Drinking water nitrate and risk of pregnancy loss: a nationwide cohort study

Ninna Hinchely Ebdrup, Jörg Schullehner, Ulla Breth Knudsen, Zeyan Liew, Anne Marie Ladehoff Thomsen, Julie Lyngsø, Bjørn Bay, Linn Håkonsen Arendt, Pernille Jul Clemmensen, Torben Sigsgaard, Birgitte Hansen, Cecilia Høst Ramlau-Hansen

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Abstrakt

Background: 

Nitrate contamination is seen in drinking water worldwide. Nitrate may pass the placental barrier. Despite suggestive evidence of fetal harm, the potential association between nitrate exposure from drinking water and pregnancy loss remains to be studied. We aimed to investigate if nitrate in drinking water was associated with the risk of pregnancy loss.

Methods: We conducted a nationwide cohort study of 100,410 pregnancies (enrolled around gestational week 11) in the Danish National Birth Cohort (DNBC) during 1996–2002. Spontaneous pregnancy losses before gestational week 22 were ascertained from the Danish National Patient Registry and DNBC pregnancy interviews. Using the national drinking water quality-monitoring database Jupiter, we estimated the individual and time-specific nitrate exposure by linking geocoded maternal residential addresses with water supply areas. The nitrate exposure was analyzed in spline models using a log-transformed continuous level or classified into five categories. We used Cox proportional hazards models to estimate associations between nitrate and pregnancy loss and used gestational age (days) as the time scale, adjusting for demographic, health, and lifestyle variables.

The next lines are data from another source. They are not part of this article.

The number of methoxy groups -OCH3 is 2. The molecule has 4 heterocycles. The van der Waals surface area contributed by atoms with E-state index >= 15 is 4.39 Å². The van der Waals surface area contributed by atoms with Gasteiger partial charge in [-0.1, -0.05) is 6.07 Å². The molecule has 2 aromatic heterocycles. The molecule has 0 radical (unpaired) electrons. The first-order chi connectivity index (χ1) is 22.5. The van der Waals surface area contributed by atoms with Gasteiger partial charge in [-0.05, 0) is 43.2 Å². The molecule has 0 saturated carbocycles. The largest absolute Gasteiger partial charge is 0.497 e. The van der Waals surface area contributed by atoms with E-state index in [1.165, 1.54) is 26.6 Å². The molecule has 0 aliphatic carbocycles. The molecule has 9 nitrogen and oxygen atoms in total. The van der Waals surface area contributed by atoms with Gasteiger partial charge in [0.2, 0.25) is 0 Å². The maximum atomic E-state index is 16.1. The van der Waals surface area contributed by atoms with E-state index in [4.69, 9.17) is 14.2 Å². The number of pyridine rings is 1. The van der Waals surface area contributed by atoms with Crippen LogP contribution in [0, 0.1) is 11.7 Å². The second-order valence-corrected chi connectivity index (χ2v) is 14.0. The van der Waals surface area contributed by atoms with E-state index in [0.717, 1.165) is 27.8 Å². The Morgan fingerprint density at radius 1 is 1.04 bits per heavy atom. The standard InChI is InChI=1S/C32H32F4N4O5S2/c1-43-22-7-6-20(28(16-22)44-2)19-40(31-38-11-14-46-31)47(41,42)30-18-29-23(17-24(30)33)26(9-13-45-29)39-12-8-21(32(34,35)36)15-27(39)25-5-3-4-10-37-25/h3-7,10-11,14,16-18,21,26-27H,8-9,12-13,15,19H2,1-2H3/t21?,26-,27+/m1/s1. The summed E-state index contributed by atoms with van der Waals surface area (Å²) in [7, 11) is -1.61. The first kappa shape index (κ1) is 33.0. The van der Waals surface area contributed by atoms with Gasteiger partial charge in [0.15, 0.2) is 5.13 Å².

Results: 

No consistent associations were found when investigating the exposure as a categorical variable and null findings were also found in trimester specific analyses. In the spline model using the continuous exposure variable, a modestly increased hazard of pregnancy loss was observed for the first trimester at nitrate exposures between 1 and 10 mg/L, with the highest. adjusted hazard ratio at 5 mg/L of nitrate of 1.16 (95% CI: 1.01, 1.34). This trend was attenuated in the higher exposure ranges. 

Conclusion: 

No association was seen between drinking water nitrate and the risk of pregnancy loss when investigating the exposure as a categorical variable. When we modelled the exposure as a continuous variable, a dose-dependent association was found between drinking water nitrate exposure in the first trimester and the risk of pregnancy loss. Very early pregnancy losses were not considered in this study, and whether survival bias influenced the results should be further explored.

OriginalsprogEngelsk
Artikelnummer87
Antal sider13
TidsskriftEnvironmental Health: A Global Access Science Source
Vol/bind21
Udgave nummer1
DOI
StatusUdgivet - dec. 2022

Programområde

  • Programområde 2: Vandressourcer

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